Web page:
Editorial Roundup: Excerpts From Recent Editorials in Newspapers in the US and AbroadBy AP
Wednesday, May 19, 2010
Editorial Roundup: Excerpts From Recent Editorials
Excerpts from recent editorials in newspapers in the United States and abroad:
The Seattle Times on Verizon and Google’s assault on net neutrality:
The debate over preserving open, equal access to the Internet took a hard, sharp turn away from the theoretical toward a grim future of toll booths on the information superhighway.
The Associated Press confirmed Aug. 9 that Verizon and Google want to allow Internet service providers to charge customers extra for premium services over segregated networks. None of this, they claim, should come at the expense of slowing, blocking or charging to prioritize regular Internet traffic — however that gets defined. Brace for heavy eye rolls.
Columbia law professor Tim Wu, writing for Slate, likens the “content-for-cash scheme” to an earlier scandal in another medium: “We could term it ‘Internet Payola’ after the practice of record labels paying radio stations to play their songs.”
The agreement between Verizon and Google to pursue their line of argument in Congress and with regulators should be an alarm bell for consumers, lawmakers and the White House. This is a direct assault on their pocketbooks, and a productive way of doing business.
Wake up Mr. President, reintroduce yourself to your campaign persona, which was shocked and appalled by the potential tampering with a technology that thrived, prospered and evolved thanks to open access for new ideas, devices and software. …
The moment is ripe for the Federal Communications Commission and chair Julius Genachowski to reclaim the moral and legal authority to protect American consumers. A judicial setback in the FCC’s ability to regulate broadband only means the agency’s authority needs to be broadened and affirmed by Congress. …
Net neutrality is under assault and the consequences are real. The White House, Congress and the FCC must take on a potent, well-financed, politically adroit lobbying force to protect millions of ordinary customers and voters.
The Charleston (W. Va.) Gazette on the terrible blunder of the Iraq war:
All American combat troops will be withdrawn from Iraq by the end of August — “as promised and on schedule” — President Barack Obama told a Disabled American Veterans convention in Atlanta recently. Only an international force of advisers will stay behind to assist Iraq’s new government temporarily.
At last, the terrible blunder by the former George W. Bush administration is coming to an end. The pointless, needless, unnecessary war that cost nearly 5,000 young American lives will pass into history.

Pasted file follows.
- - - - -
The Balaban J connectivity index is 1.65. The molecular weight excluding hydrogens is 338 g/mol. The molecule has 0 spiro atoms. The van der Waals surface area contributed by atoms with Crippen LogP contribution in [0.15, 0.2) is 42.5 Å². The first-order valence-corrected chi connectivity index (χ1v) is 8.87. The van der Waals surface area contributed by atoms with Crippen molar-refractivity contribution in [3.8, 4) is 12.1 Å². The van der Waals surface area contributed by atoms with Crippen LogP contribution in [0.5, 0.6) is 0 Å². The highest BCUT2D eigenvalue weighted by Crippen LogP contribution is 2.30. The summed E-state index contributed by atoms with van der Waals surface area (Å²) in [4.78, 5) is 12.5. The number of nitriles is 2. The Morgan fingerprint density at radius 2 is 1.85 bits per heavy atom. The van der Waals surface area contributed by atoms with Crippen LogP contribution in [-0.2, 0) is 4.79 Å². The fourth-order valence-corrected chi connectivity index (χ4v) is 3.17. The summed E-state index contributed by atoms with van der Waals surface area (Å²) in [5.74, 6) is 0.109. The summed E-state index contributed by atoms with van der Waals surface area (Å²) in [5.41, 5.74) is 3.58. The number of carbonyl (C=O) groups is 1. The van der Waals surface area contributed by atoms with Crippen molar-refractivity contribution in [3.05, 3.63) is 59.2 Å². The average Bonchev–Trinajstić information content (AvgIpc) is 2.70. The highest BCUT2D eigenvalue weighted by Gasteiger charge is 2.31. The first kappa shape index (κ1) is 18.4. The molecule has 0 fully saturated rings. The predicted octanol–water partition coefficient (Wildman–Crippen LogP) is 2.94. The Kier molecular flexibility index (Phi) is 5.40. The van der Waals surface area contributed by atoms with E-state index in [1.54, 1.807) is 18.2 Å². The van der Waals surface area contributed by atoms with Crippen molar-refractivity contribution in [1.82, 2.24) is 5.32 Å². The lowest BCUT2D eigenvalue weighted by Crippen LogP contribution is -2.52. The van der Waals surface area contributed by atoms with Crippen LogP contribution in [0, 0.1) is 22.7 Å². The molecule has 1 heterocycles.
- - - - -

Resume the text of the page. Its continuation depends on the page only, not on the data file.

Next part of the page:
The U.S. invasion was based on bogus reasons. Starting in 2002, the Bush White House declared that Iraq possessed horror weapons, and was in league with fanatics who would unleash those weapons on Americans. The Bush team said Iraq’s people would greet U.S. troops as liberators, and Iraq’s own oil wealth would pay the cost of the American attack.
All those pretexts turned out to be untrue. The Iraq war was a colossal mistake. …
After it became obvious that Bush’s reasons for the invasion were baseless, the White House shifted gears and said the purpose of the attack had been to remove a former dictator. …
Looking back, the Iraq invasion was a historic U.S. bungle that wouldn’t have occurred under a wiser leader.
Chattanooga (Tenn.) Free Press on the U.S. District Court ruling on California’s “same-sex marriage” law:
It is truly amazing, and disgusting, that anyone entrusted with the great responsibility of being a U.S. District Court judge would defy law, reason and the will of the people to overturn a California law that banned so-called “same-sex marriage.”
Individuals may have whatever personal relationships they choose. But marriage long has been recognized in law as a union of one man and one woman. California, like many states, reasonably had legislated that same-sex relationships are not “marriage.”
But now, Chief U.S. District Judge Vaughn Walker in San Francisco has ruled that California cannot ban “same-sex marriage.”
The case had been filed by two same-sex couples who claimed that banning “same-sex marriage” violated their civil rights.
The ruling by the judge defies the majority vote by the residents of California, who specifically rejected “same-sex marriage” by adopting Proposition 8 in a statewide referendum in November 2008.
The irrational ruling has been appealed to the 9th U.S. Circuit Court of Appeals and may later be appealed to the U.S. Supreme Court.
We hope sound reason, sound law and sound practice will be upheld by majorities in those courts when they are called upon to make a final decision.
Dayton (Ohio) Daily News on stalled small business lending bill:
Partisan bickering in the U.S. Senate about a bill designed to offer help to small business is beyond frustrating at a time when companies that could benefit are living on the edge.